Reported and Unreported Board Turnover. Friends alleges that VSC’s Board lacked authority to
enter into the MPA because it failed to timely and accurately report its majority control changes. The
question of whether VSC’s board lacked authority to enter into the MPA is a matter of state law that we
will not address for the reasons discussed above. However, compliance with Section 310(d) of the Act is
directly relevant to our Section 309(k) analysis and therefore will be considered.
In the Transfers of Control proceeding, the Commission proposed that if the Board of a
membership organization or governmental entity underwent a gradual, yet “ultimately” majority change,
it would need only be reported as appropriate on the licensee's ownership reports.61 Because the
Transfers of Control proceeding was merely a Notice of Inquiry and the proposals there were never
codified into the Rules or adopted by the Commission,62 we have not formally adopted standards for what
constitutes a change in control of a non-stock NCE entity that would require prior Commission approval
on a long-form FCC Form 315.63 Because Friends has not provided any evidence that undercuts VSC’s
showing with respect to changes in the VSC Board, we accept VSC’s explanation that there has always
been continuity of control, that the Board membership changes “have never evinced a coup or an effort by

58 Aspen FM, Inc., Memorandum Opinion and Order, 12 FCC Rcd 17852, 17855 (1997)) (citing North American
Broadcasting Co., Inc
., 15 FCC 2d 979 (1969).
59 Id. See also Hammock Environment and Educational Community Services, Letter, 25 FCC Rcd 12804, 12807
(MB 2010) (“Confirming [applicant’s] eligibility does not, contrary to [its] protests, require us to interpret Florida
law. Rather, the purpose of our inquiry was to determine whether [applicant] took the requisite steps to receive
recognition from the State of Florida prior to filing its Application.”).
60 Blue Lake, 20 FCC Rcd at 12068-69 (addressing the corporate existence of a low power FM applicant because the
Rules required such applicants to certify eligibility upon application).
61 Transfers of Control, 4 FCC Rcd at 3408. A sudden change in the majority of the governing board, however,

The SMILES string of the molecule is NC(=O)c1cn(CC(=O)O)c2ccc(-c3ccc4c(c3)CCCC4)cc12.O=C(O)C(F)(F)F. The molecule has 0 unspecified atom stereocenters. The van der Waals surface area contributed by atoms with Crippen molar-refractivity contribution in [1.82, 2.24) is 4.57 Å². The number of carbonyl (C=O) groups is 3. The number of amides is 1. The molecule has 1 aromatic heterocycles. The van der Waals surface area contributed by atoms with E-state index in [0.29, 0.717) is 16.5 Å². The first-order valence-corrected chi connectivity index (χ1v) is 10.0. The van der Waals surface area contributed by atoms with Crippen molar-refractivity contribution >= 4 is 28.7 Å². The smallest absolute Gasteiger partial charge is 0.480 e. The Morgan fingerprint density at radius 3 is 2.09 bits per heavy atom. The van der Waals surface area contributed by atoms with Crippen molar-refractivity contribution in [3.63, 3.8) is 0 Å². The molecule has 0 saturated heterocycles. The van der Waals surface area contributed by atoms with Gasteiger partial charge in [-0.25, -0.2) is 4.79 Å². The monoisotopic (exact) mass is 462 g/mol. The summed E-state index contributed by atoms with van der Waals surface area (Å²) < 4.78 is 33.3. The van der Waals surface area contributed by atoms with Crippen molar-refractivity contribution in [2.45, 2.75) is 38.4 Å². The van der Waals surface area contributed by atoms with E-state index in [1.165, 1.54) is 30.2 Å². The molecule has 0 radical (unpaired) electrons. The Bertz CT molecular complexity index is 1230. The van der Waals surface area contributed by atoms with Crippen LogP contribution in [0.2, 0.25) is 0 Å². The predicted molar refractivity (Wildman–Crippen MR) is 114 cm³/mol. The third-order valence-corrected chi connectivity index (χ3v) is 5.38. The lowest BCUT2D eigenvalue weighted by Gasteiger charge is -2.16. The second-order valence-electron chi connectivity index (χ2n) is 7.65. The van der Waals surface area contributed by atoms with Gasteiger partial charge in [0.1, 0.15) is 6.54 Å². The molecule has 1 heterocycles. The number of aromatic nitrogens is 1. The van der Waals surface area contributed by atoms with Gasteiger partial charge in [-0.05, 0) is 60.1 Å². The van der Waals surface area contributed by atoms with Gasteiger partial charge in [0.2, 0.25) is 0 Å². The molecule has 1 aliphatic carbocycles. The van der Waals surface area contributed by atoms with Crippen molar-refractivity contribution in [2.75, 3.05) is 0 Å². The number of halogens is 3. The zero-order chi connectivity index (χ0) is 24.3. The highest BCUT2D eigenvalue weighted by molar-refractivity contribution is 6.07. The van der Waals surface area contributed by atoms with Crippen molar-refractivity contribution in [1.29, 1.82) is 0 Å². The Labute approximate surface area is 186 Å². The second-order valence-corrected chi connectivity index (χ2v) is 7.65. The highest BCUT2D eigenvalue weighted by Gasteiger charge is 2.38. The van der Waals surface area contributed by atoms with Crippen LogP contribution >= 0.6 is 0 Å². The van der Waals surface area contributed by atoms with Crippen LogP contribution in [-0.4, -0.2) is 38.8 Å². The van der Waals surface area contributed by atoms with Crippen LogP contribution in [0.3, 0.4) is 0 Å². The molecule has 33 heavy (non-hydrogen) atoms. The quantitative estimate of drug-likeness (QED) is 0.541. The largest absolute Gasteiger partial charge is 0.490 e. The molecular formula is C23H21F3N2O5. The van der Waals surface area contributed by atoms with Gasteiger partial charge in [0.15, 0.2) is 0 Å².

would be considered an insubstantial transfer of control, subject to “modified [Form 316] short form” consent
procedures. Id. Here, apart from the two “short form” FCC Form 316 applications VSC filed in 2010 and 2011, see
note 16, supra, VSC filed timely Ownership Reports (File Nos. BOA-20040401ATM; BOA-20060321ADA; BOA-
20080303ACM; BOA-20100302AAQ; and BOA-20120326AEX), each of which reported relevant Board changes.
62 See, e.g., Creation of a Low Power Radio Service, Third Report and Order and Second Further Notice of Proposed
Rulemaking, 22 FCC Rcd 21912, 21921 (2007) (“We will apply the Non-Stock Transfer NOI to appropriate LPFM
licensees, and thus, will interpret a sudden change of a governing board's majority as an insubstantial transfer for
which approval must be sought on an FCC Form 316 (“short form”) broadcast application.”)
63 See, e.g., Texas Educational Broadcasting Co-operative, Memorandum Opinion and Order and Notice of
Apparent Liability, 22 FCC Rcd 13038 (MB 2007) (rejecting allegation of unauthorized transfer of control of non-
profit board of directors that experienced incremental changes due to two-year terms of directors).
8

a certain faction or outside party to take control of the corporation,”64 and that Vanderbilt University, as
the sole member of VSC throughout the period in question, has provided consistency in basic core
ownership structure and governance mechanisms.65 In light of these showings, there is no basis for
finding a violation of Section 310(d) due to the changes in the composition of the VSC Board between
August 27, 2004, and March 26, 2012.
Sale of Program Time. Next, Friends alleges that the MPA and the APA, read together, violate
Section 73.503(c) of the Rules, which prohibits radio stations from selling program time for a profit.66
Friends claims that the Deposits act like a purchase of airtime (e.g., VSC keeps the interest on the
Deposits and, in the event of breach, may keep the Deposits), and VSC keeps the interest on the
Deposits.67 VSC counters that the Deposits compensated VSC for the waiting period before
consummation.68 In USF the contract was, on its face, contrary to the Rules because parties exchanged a
direct, regular, monthly payment (plus reimbursement of operating expenses) in exchange for
broadcasting time. Here, the Deposits are a credit towards the purchase price, do not appear to be related
in any way to the Station’s programming, and lack the built-in profit scheme of the USF arrangement
because they are not paid unconditionally. The Friends argument fails to recognize that the MPA and the
APA are separate contractual arrangements with no cross-default provision. For example, if VSC